Egyptian security forces arrested several protesters and contained small demonstrations in Cairo Monday during a 'day of anger' organized on Facebook by April 6 youth that largely fizzeled out according to observers.
Dozens of activists, students and members of the banned Islamist group the Muslim Brotherhood were arrested, though there were no reports of mass arrests. A police crackdown over the weekend resulted in at least 30 arrests, according to the Arabic Network for Human Rights Information.
The demonstrations came on the one year anniversary of a nationwide strike organized by activists on Facebook and blogs in conjunction with factory workers in the Nile Delta city of Mahalla.
Day of anger
Protesters held small protests throughout Cairo despite heavy police presence. A few hundred people gathered at the Press Syndicate while hundreds of protesters gathered at Cairo, Ain Shams and Helwan Universities, according to Twitter updates from activists.
Activists used Twitter, which allows users to send out short messages called tweets via mobile phones to their followers and their blogs, and blogs to publicize the detentions and arrests of fellow protesters and keep tabs on police activity.
“The security forces have been making some random arrests from Kifaya and the April Sixth movement, going on a rampage against all the people who are making this,” one of the organizers of the Facebook group, Abdallah Elshamy, told AlArabiya.net.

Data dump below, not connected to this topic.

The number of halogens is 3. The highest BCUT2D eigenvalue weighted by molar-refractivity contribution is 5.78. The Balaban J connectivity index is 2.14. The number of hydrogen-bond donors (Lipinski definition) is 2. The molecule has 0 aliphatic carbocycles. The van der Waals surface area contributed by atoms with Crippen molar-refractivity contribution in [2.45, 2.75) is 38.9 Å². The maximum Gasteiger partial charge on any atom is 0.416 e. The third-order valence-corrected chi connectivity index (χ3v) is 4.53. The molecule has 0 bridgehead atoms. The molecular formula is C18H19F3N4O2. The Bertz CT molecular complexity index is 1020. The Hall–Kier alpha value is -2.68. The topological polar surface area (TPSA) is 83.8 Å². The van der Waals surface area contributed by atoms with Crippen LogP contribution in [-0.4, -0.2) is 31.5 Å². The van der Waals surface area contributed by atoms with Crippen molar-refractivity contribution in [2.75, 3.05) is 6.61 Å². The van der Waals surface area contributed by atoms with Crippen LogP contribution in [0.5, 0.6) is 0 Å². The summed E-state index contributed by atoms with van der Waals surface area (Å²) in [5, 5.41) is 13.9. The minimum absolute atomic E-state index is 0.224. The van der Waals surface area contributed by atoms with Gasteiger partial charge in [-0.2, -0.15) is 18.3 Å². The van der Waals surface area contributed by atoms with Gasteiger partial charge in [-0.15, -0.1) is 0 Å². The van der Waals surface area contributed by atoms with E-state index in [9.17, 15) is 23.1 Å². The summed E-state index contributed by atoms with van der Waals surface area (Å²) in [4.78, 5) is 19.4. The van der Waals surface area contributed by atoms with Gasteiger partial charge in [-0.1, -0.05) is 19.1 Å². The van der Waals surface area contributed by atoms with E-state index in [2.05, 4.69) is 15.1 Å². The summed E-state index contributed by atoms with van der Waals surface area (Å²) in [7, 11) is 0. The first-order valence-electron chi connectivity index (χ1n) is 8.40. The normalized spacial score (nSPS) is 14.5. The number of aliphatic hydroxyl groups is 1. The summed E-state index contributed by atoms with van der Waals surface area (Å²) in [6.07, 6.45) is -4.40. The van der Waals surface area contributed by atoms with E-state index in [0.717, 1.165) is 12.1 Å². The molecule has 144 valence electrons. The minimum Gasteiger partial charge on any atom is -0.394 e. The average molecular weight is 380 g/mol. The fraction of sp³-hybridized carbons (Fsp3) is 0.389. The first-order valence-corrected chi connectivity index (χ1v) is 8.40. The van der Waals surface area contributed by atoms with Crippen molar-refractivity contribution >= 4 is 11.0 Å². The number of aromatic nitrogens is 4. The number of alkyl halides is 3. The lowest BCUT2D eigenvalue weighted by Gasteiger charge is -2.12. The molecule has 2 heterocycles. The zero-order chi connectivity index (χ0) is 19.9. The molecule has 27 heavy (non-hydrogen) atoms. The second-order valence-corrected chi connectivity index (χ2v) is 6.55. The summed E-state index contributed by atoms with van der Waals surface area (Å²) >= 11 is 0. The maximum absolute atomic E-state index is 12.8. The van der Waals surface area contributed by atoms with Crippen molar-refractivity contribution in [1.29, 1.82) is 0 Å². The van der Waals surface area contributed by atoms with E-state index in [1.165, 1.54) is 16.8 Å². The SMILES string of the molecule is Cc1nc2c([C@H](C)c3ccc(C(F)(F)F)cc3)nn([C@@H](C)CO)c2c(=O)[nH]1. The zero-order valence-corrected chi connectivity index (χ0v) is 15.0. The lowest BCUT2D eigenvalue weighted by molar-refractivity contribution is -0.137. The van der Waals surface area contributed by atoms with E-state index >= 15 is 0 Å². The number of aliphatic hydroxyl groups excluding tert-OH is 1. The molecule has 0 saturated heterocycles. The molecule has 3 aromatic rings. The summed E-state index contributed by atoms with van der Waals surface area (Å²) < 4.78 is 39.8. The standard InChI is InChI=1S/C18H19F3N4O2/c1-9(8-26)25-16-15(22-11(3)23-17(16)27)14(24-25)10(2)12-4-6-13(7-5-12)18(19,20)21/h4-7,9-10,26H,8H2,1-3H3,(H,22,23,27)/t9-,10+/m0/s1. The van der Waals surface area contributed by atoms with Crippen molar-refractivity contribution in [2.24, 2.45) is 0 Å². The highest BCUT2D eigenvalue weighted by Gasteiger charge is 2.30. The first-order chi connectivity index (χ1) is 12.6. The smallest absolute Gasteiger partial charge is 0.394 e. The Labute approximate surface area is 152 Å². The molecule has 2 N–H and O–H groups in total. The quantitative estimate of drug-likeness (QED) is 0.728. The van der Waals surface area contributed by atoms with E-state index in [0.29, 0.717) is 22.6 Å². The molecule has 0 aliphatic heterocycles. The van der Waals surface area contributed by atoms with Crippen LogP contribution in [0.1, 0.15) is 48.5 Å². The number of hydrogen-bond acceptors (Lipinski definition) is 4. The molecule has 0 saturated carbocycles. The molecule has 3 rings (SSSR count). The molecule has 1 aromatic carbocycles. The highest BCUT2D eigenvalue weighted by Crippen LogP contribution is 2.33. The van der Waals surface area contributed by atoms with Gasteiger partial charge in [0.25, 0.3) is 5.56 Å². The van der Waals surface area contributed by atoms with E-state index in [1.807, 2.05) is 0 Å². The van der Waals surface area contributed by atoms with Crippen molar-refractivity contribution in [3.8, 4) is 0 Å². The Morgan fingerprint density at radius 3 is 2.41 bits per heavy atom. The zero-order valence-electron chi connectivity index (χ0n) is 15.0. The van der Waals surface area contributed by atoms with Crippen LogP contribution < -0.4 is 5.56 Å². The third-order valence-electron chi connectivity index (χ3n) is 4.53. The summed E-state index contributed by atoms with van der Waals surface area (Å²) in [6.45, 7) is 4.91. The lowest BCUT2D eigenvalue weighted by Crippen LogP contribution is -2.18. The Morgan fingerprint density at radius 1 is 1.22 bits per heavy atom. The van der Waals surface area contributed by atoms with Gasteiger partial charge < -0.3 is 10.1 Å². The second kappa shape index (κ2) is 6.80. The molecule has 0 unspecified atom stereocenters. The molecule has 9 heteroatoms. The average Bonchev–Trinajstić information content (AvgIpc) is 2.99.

Parliament members affiliated with the banned Islamist Muslim Brotherhood staged a solidarity walk out. The Muslim Brotherhood had called for people to peacefully take part in the 'day of anger' but did not organize its members to participate.
Ayman Nour, the head of the Ghad party and democracy activist who was freed from prison last month, spoke at a rally surrounded by police where he demanded a new Egyptian constitution, a system of checks and balances and the end to emergency law.
"If (the demands) are unheeded by April 6, 2010 we will prepare for a general strike in all of Egypt," he said.
April 6 movement
The April Sixth movement formed after a year of worker protests culminated in clashes between security forces and workers in the Nile Delta town of Mahalla on April 6 last year, killing three people, including a child, and injuring more than 150.
Organizers called on participants to wear black and protest at work and school and the Facebook page had more than 75,600 members as of Monday morning.
They want the government to raise the minimum wage from 167 Egyptian pounds ($29) to 1,200 Egyptian pounds ($213) a month and elect a body to draft a new constitution.
Only a virtual movement
The April Sixth Youth use the social networking site Facebook and the along with a forum for criticism of a government in power for more than a quarter century and to push for political and economic right.
But some analysts say that because the movement is a virtual one, without any real organization or set of demands, it cannot build the trust needed to create a coalition among disparate groups to demand real change.
“The movement is still a movement not more than this, so it’s difficult to make political or social change,” al-Ahram Center analyst Khalil al-Anani told AlArabiya.net.
“This year the April Sixth movement didn’t succeed in gathering all angry people behind them; if they would do this they would of course succeed in their strike today,” he added.
Unlike last year, when the virtual movement linked with the Mahalla factory strikers, the movement this year did not get the support of any other strikers or unions such as doctors or truck drivers, who have planned strikes in recent days, said al-Anani.
* See a video montage on http://evideo.alarabiya.net/ShowClip.aspx?clipid=2009.04.06.15.05.13.709